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Afghanistan: Battle Rages Between U.S. Troops, Renegade Fighters

A battle has been raging in the southern Afghan province of Kandahar between U.S.-led antiterrorism forces and a group of fighters thought to be aligned with renegade Afghan warlord Gulbuddin Hekmatyar, a former prime minister of the war-torn country.

Prague, 28 January 2003 (RFE/RL) -- U.S. Special Forces and their Afghan allies were locked in a battle today with a group of renegade fighters near a cave complex in the mountains of the southern Afghan province of Kandahar.

U.S. military spokesman Colonel Roger King said the battle involves the largest concentration of enemy fighters seen by U.S.-led antiterrorism-coalition forces in the country since the early stages of Operation Anaconda last March in southeastern Afghanistan.

King said at least 18 of the fighters were killed overnight and that there are no immediate reports of casualties among U.S. troops or their Afghan allies.

King did not specify whether the renegade fighters are former members of the Taliban or Al-Qaeda, but he did say that they are thought to be linked to renegade warlord and former Afghan Prime Minster Gulbuddin Hekmatyar. "Our intelligence leads us to believe that they are most closely aligned with [the] Hizb-e Islami movement, which is Hekmatyar's military arm. We've had reports over the last several months that [Hekmatyar] has been attempting to consolidate with remnants of Al-Qaeda and the Taliban. So they would all go under the heading of enemy forces -- anticoalition forces. But that's who we believe they are," King said.

King said the battle began as a skirmish yesterday north of the Afghanistan-Pakistan border at Spin Boldak. "A small group of U.S. Special Forces soldiers were clearing a compound with support from Afghan militia forces when they came under small-arms fire Monday at approximately 11 a.m., 13 kilometers north of Spin Boldak in Kandahar Province. The coalition forces returned fire, killing one, wounding one, and detaining a third man," King said.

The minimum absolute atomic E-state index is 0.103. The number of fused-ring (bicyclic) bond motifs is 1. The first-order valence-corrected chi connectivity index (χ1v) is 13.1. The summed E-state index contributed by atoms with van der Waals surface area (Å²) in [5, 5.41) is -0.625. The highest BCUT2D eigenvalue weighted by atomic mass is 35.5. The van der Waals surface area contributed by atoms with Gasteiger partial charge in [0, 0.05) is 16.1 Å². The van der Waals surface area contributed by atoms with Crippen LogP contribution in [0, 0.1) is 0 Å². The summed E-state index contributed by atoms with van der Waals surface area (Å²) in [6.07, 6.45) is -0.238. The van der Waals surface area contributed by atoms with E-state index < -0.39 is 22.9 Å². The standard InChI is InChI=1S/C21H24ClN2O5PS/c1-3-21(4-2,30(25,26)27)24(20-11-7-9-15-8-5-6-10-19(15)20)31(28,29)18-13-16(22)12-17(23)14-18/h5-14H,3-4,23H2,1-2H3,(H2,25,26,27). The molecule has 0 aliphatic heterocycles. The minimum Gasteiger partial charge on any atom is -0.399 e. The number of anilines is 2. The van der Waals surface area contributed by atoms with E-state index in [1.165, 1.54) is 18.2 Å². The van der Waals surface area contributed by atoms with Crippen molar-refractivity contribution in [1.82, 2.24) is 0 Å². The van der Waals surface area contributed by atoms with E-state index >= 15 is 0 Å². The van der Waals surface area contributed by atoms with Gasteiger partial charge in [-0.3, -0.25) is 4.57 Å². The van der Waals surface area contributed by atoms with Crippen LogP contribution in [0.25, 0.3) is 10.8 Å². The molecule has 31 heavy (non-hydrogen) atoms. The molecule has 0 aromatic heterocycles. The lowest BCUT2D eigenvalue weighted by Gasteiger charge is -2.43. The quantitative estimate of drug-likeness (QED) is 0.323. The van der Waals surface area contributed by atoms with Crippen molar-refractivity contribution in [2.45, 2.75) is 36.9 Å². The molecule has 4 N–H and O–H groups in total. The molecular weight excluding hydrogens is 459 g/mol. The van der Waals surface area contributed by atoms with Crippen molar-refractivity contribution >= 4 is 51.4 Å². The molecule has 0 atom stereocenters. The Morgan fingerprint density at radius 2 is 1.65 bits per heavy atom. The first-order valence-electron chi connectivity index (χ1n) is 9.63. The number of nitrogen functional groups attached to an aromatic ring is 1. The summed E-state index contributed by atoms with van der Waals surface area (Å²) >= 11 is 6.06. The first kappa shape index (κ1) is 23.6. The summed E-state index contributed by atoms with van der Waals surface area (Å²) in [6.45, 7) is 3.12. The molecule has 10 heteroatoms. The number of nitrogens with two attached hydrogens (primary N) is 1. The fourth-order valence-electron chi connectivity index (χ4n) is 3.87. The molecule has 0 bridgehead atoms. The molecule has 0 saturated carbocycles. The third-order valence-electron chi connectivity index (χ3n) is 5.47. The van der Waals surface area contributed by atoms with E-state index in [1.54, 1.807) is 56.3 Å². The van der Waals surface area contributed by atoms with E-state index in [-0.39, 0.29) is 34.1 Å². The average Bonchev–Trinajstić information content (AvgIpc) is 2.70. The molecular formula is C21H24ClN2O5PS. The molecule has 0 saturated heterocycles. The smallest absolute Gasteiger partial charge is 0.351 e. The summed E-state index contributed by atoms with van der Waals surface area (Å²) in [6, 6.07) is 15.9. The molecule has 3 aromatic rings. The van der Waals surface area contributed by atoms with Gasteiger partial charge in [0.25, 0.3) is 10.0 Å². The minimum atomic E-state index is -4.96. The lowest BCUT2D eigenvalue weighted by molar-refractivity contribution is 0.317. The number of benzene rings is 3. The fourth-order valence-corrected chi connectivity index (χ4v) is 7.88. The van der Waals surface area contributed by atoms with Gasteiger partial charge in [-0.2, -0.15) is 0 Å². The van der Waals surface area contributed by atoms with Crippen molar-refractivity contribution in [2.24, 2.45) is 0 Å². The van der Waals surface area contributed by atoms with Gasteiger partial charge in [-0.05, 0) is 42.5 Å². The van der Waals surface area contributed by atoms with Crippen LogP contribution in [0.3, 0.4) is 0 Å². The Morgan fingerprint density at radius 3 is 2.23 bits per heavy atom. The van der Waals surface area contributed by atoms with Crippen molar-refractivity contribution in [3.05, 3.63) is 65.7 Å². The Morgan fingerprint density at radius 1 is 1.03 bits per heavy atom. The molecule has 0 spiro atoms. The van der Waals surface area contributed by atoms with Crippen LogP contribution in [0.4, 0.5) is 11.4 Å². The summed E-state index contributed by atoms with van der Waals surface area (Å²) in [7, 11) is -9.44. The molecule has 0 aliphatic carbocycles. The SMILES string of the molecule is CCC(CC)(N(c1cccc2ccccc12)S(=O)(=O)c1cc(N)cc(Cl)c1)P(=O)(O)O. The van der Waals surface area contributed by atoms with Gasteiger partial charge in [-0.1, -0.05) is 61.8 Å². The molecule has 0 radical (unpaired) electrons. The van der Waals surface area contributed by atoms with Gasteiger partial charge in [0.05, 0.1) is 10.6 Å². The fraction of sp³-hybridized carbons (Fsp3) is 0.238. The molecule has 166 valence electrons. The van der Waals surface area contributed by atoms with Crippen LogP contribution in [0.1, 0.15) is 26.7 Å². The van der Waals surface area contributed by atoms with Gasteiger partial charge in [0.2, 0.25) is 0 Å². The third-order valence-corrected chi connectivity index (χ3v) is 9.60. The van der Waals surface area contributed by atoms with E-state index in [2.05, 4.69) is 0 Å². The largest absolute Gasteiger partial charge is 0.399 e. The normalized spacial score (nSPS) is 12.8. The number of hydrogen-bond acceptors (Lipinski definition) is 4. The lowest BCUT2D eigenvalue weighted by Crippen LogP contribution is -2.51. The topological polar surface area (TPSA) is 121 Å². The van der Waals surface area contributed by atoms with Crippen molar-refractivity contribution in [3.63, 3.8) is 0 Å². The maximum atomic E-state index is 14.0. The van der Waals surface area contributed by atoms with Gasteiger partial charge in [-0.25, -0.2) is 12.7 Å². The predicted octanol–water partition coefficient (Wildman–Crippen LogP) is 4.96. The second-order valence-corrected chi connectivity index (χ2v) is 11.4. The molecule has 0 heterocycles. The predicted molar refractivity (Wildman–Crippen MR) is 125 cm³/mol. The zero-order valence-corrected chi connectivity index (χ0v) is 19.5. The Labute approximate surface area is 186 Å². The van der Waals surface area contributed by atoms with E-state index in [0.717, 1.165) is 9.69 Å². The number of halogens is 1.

King said the skirmish evolved into a full-scale battle after the captured man revealed the location of some 80 fighters who were concentrated nearby at a mountain called Adi Ghar. "The detainee, when questioned, informed the U.S. Special Forces that he had information relating to approximately 80 armed personnel located several kilometers [farther] north in the vicinity of Adi Ghar Mountain. The Special Forces called in Apache helicopters to attempt to verify this information they had just received. The [Apache helicopters] were fired on by ground forces near the mountain. The [Apache helicopters] returned fire, and U.S. Special Forces then requested a quick-reaction force, which was drawn from the 82nd Airborne Division," King said.

Another U.S. military spokesman, Major Robert Hepner, said some 200 U.S. Special Forces were engaged in the mountain battle early today and that more were being sent into the fight.

King suggested that many of the renegade fighters were killed by overnight air strikes called in by the ground troops. "The quick-reaction force was launched, and the enemy forces were located near a series of caves in the mountain. Close air support was also requested, and over the course of the next 12 to 14 hours, it was provided by U.S. Air Force B-1 bombers, coalition F-16s, and a United States Air Force AC-130 gunship during the hours of darkness. And this is in addition to the Apache helicopters," King said.

Reports suggest there is growing concern among U.S. military officials and their Afghan allies about the ability of hostile fighters to cross into Afghanistan from hideouts in the mountainous tribal regions of Pakistan.

General Khailbaz Sherzai, head of the Afghan Military Commission in Khost and commander of the Afghan 25th Regiment, told RFE/RL that he has made official complaints to Pakistan after militants crossed into southeastern Afghanistan last weekend. "Sunday night [26 January], armed forces attacked our border post [in the southeastern province of Khost]. We have a border post in the area. They attack with artillery. When we got the news, I ordered the border guards to defend and fight. Our people bravely defended and counterattacked the enemy, and they [the enemy] fled. In the same area, there is a Pakistani border post. They entered the post. I've asked Pakistan border guards not to allow enemies of Afghanistan to enter our territory and not to give them sanctuary. I asked them repeatedly. We want to live in harmony and friendship. Those people should be disarmed," Sherzai said.

General Tommy Franks, commander of antiterrorism-coalition forces in the region, met yesterday with Pakistani President Pervez Musharraf to discuss what state media in Islamabad described as "professional interests."

U.S. military sources declined to elaborate, saying only that Franks was in Pakistan on a "routine liaison visit" aimed at improving coordination between the U.S.-led coalition and Pakistan's armed forces.

Pakistan is an ally in the U.S.-led war on terrorism. But India and other countries have repeatedly accused Pakistan's intelligence service of sponsoring cross-border attacks by Islamic militants in order to further Islamabad's foreign-policy goals.

Relations between Pakistan and the United States were strained on 29 December last year when U.S. warplanes bombed a deserted religious school inside Pakistani territory following a clash between Afghan soldiers and Pakistani border guards.

Relations deteriorated further when U.S. Ambassador Nancy Powell said that Pakistan should stop being a "platform for terrorism" and should prevent Islamic militants from crossing into Indian-administered Kashmir.